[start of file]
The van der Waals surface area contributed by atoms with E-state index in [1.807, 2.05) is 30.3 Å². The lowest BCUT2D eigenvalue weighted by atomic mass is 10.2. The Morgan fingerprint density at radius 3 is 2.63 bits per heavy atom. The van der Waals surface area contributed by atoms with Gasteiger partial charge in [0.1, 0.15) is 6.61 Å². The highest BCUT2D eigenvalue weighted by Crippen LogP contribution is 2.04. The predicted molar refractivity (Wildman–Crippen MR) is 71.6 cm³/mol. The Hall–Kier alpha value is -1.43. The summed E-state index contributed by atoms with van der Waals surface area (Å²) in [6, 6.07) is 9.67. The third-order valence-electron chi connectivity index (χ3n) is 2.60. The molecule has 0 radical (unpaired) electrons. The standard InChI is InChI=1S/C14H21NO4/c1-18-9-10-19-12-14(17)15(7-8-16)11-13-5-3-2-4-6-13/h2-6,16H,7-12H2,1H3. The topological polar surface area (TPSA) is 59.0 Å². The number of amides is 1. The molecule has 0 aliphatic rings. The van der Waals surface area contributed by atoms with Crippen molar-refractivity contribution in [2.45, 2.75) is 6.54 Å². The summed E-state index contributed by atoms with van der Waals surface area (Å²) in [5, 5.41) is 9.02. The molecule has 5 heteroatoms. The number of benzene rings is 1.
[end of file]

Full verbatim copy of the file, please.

The van der Waals surface area contributed by atoms with E-state index in [1.807, 2.05) is 30.3 Å². The lowest BCUT2D eigenvalue weighted by atomic mass is 10.2. The Morgan fingerprint density at radius 3 is 2.63 bits per heavy atom. The van der Waals surface area contributed by atoms with Gasteiger partial charge in [0.1, 0.15) is 6.61 Å². The highest BCUT2D eigenvalue weighted by Crippen LogP contribution is 2.04. The predicted molar refractivity (Wildman–Crippen MR) is 71.6 cm³/mol. The Hall–Kier alpha value is -1.43. The summed E-state index contributed by atoms with van der Waals surface area (Å²) in [6, 6.07) is 9.67. The third-order valence-electron chi connectivity index (χ3n) is 2.60. The molecule has 0 radical (unpaired) electrons. The standard InChI is InChI=1S/C14H21NO4/c1-18-9-10-19-12-14(17)15(7-8-16)11-13-5-3-2-4-6-13/h2-6,16H,7-12H2,1H3. The topological polar surface area (TPSA) is 59.0 Å². The number of amides is 1. The molecule has 0 aliphatic rings. The van der Waals surface area contributed by atoms with Crippen molar-refractivity contribution in [2.45, 2.75) is 6.54 Å². The summed E-state index contributed by atoms with van der Waals surface area (Å²) in [5, 5.41) is 9.02. The molecule has 5 heteroatoms. The number of benzene rings is 1.